Judge dismisses DPS suit against DFT and its president
Suit moves forward against Steve Conn, Nicole Conaway
A judge has dismissed a portion the Detroit Public Schools district's sick-outs lawsuit against the Detroit Federation of Teachers (DFT) union and its interim president, Ivy Bailey.
Judge Cynthia Diane Stephens ruled Bailey's statements on strikes were not advocating a teacher work stoppage.
"We may have to do a district-wide strike or work action," Bailey said in a robo-call to announce a meeting. She called it an opinion -- protected free speech. The district said it was a call to action. However, Judge Stephens rules it was insufficient to show irreparable harm and dismissed that part of the case.
Bailey called the case retaliatory.
"I look forward to moving forward with the new manager and resolving these outstanding issues," she said.
The district released the following statement:
"The District is disappointed in the Judge's decision to dismiss the DFT. However, we look forward to being able to prove our allegations against the perpetrators of the wildcat strikes that have taken 12 days of instruction away from the more than 46,000 students of Detroit Public Schools."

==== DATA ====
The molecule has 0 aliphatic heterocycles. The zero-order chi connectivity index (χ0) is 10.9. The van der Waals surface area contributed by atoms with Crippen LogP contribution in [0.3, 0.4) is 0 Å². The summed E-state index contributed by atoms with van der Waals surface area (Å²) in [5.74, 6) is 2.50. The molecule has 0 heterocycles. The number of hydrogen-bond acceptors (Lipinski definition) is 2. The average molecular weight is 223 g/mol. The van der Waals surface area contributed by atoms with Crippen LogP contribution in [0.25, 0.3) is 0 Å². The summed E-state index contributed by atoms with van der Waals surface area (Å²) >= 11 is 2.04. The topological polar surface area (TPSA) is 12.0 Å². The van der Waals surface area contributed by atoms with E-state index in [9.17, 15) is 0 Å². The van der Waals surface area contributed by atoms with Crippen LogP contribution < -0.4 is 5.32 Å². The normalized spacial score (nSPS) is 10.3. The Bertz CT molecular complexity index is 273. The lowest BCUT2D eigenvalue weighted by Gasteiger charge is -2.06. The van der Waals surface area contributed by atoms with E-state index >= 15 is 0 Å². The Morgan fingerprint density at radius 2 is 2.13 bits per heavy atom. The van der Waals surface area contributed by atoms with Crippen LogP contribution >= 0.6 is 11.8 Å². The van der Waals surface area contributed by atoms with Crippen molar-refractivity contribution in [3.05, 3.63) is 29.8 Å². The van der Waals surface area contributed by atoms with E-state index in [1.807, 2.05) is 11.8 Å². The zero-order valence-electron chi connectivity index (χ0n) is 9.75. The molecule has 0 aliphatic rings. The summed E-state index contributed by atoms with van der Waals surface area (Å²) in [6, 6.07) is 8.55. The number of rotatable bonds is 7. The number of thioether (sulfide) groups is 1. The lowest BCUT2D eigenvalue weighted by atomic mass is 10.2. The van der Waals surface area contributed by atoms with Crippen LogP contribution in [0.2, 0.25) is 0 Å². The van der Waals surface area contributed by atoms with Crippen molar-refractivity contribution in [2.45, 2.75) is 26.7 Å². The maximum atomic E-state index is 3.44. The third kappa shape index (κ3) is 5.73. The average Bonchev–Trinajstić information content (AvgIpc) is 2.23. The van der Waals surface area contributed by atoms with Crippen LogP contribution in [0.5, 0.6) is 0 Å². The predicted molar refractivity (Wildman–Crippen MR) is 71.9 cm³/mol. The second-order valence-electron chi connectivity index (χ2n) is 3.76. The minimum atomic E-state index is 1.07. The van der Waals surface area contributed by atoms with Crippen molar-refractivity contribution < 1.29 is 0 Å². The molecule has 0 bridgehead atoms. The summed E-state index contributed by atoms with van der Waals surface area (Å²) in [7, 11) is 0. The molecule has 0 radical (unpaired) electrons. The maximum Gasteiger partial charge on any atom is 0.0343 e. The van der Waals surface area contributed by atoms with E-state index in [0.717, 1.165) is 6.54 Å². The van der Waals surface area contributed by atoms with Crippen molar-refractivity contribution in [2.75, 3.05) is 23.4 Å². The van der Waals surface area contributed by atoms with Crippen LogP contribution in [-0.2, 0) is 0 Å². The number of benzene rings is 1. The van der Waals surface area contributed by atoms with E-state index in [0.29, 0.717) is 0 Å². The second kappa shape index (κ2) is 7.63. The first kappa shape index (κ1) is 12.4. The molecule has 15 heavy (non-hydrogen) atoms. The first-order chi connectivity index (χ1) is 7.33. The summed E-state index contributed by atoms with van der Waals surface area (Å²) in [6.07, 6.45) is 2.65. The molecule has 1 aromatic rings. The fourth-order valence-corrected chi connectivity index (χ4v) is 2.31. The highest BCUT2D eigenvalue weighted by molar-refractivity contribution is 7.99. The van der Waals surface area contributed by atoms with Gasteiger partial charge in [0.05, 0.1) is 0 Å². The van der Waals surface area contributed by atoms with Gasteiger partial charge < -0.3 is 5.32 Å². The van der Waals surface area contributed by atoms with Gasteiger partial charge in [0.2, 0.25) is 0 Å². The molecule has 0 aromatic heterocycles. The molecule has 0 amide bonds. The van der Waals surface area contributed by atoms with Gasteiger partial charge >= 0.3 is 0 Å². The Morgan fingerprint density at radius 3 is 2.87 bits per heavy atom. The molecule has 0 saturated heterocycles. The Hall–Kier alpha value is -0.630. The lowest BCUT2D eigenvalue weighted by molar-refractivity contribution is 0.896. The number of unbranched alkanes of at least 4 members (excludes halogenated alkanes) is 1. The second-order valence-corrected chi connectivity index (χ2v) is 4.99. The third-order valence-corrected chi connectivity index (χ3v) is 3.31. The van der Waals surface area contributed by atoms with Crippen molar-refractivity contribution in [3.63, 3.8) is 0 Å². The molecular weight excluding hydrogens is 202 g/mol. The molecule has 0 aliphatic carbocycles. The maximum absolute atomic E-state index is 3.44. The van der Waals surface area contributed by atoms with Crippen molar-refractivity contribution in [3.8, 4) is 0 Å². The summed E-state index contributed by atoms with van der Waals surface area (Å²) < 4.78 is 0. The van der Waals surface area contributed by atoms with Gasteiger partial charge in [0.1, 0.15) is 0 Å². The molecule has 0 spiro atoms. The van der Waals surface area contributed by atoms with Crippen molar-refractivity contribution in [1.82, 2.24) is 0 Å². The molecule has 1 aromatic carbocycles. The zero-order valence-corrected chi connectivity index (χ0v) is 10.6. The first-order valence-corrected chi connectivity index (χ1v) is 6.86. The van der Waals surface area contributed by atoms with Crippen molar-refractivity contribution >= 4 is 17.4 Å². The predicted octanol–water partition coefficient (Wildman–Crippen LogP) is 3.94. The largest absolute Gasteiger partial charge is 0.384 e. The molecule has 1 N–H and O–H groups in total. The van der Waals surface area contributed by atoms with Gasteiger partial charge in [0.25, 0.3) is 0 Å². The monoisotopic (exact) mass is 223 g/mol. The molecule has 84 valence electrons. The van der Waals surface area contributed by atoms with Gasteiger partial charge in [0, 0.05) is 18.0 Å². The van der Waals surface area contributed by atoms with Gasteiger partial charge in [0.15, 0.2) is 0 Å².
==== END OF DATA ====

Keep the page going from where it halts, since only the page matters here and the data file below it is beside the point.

Lawsuit against Conn, Conaway moves forward
The rest of the lawsuit stands. It was filed in an attempt to stop the sick-outs.
The remaining defendants include ousted DFT president Steve Conn and teacher Nicole Conaway. The district accuses them of organizing and executing teacher absences. Most claims against Conn and Conaway will stand, Stephens ruled Thursday.
Conaway and Conn have been outspoken supporters of the sick-outs. The district said their advocacy and participation violent their contract with the district.
The case will moved forward with a hearing on March 7. Conn and Conaway welcome it.
"We are going to put (Gov. Rick) Snyder's attacks on this district and his Jim Crow policies on trial," said Conn.
While poor health and safety conditions in schools were repeatedly invoked as justification for the sick-outs, Conn and Conaway disagree and called for a teacher uprising.
"This was never about school conditions. It's about the unlawful destruction of Detroit schools and the undemocratic policies of the Snyder administration that led to those conditions," said Conaway.
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